Tuesday, November 7, 2017
10 years of successful Oolong aging
During my studies with Teaparker, I had the opportunity to experience aged Oolongs early on. The fragrances were complex and not to be found in young Oolongs. In wine terminology, we'd speak of tertiary notes that come with age, like plum, old wood, incense... But the most fantastic characteristic of well aged Oolong is that they still feel alive and fresh! According to Teaparker, such aged Oolongs are obtained if you keep your roasted (or well dried) Oolong in a porcelain jar without re-roasting it. The aromas of such young roasted Oolongs are quite different from an aged one. Is it really possible to age Oolong without re-roasting it? Teaparker seemed pretty alone in the tea world with this advice. The only way to find out was to try!
10 years ago, in winter 2007, I purchased some Qingxin Oolong from Lishan (2000 meters+) that had been roasted by Master Zhang in Dong Ding. (I chose a high mountain Oolong, because the winner of the Dong Ding Oolong competition in spring 2007 told me that his leaves were harvested in Lishan). In February 2008, I started aging this roasted Oolong from Lishan in a porcelain jar. In January 2010, I removed the plastic foil under the lid, because Teaparker recommended not having any plastic in direct contact with the leaves. In December 2013, I compared the leaves in the jar with those I stored in the original plastic foil and found that those in the jar tasted nicer.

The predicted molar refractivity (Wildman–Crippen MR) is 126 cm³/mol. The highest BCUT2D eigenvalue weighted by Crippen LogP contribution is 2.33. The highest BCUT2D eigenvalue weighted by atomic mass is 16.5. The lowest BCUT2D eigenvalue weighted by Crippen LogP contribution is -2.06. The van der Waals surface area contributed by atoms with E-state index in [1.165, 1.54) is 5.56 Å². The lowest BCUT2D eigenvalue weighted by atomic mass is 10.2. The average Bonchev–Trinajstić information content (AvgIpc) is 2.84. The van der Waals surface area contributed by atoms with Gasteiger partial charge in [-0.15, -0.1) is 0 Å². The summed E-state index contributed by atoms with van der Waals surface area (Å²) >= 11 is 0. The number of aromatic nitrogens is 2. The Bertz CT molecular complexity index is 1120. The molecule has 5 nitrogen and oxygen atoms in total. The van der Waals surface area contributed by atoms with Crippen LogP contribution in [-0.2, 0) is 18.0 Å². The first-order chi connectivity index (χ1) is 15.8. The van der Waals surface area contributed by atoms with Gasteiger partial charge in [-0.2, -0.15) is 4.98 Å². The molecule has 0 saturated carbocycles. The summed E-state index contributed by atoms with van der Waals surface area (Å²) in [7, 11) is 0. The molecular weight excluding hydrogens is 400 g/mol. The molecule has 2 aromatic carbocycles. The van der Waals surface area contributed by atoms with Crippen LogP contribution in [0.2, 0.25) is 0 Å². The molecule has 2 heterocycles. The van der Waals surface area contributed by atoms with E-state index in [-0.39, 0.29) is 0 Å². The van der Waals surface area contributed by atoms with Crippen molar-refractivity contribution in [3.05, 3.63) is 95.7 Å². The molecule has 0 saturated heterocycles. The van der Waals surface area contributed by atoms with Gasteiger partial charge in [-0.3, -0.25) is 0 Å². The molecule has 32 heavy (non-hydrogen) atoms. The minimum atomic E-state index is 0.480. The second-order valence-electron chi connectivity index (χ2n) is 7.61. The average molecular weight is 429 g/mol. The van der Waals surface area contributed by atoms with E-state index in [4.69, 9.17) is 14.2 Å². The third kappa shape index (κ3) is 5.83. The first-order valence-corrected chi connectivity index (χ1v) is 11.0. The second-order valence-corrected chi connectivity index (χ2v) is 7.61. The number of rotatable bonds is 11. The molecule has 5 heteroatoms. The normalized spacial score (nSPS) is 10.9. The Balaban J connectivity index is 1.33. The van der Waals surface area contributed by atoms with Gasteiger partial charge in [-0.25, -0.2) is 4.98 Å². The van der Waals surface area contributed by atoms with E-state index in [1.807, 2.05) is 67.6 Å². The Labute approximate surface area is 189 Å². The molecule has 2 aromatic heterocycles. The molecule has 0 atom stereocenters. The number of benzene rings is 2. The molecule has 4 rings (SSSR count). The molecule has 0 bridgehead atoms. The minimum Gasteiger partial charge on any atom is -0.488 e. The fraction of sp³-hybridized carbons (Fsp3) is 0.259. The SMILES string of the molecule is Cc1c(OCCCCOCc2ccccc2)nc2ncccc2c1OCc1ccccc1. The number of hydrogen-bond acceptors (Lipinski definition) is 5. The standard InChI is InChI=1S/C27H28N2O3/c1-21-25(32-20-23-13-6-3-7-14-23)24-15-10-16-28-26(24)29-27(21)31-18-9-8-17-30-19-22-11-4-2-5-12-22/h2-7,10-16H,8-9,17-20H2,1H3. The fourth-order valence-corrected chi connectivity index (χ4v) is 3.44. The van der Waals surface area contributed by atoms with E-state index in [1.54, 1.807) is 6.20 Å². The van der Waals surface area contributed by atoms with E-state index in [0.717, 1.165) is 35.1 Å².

Today, I'm brewing this Lishan Oolong from the jar again and I can finally start smelling the nice scents of aged Oolong in this tea! The fragrances are indeed starting to turn into those familiar refined notes of plum and precious wood. And the taste is still so powerful and sweet!
We can also look at the open leaves and observe that the leaves are opening up nicely after the brewing. It's a sign that the roasting wasn't too powerful and retained the freshness of the leaves.
check these ones (except the older 1979, which must have been re-roasted along the way).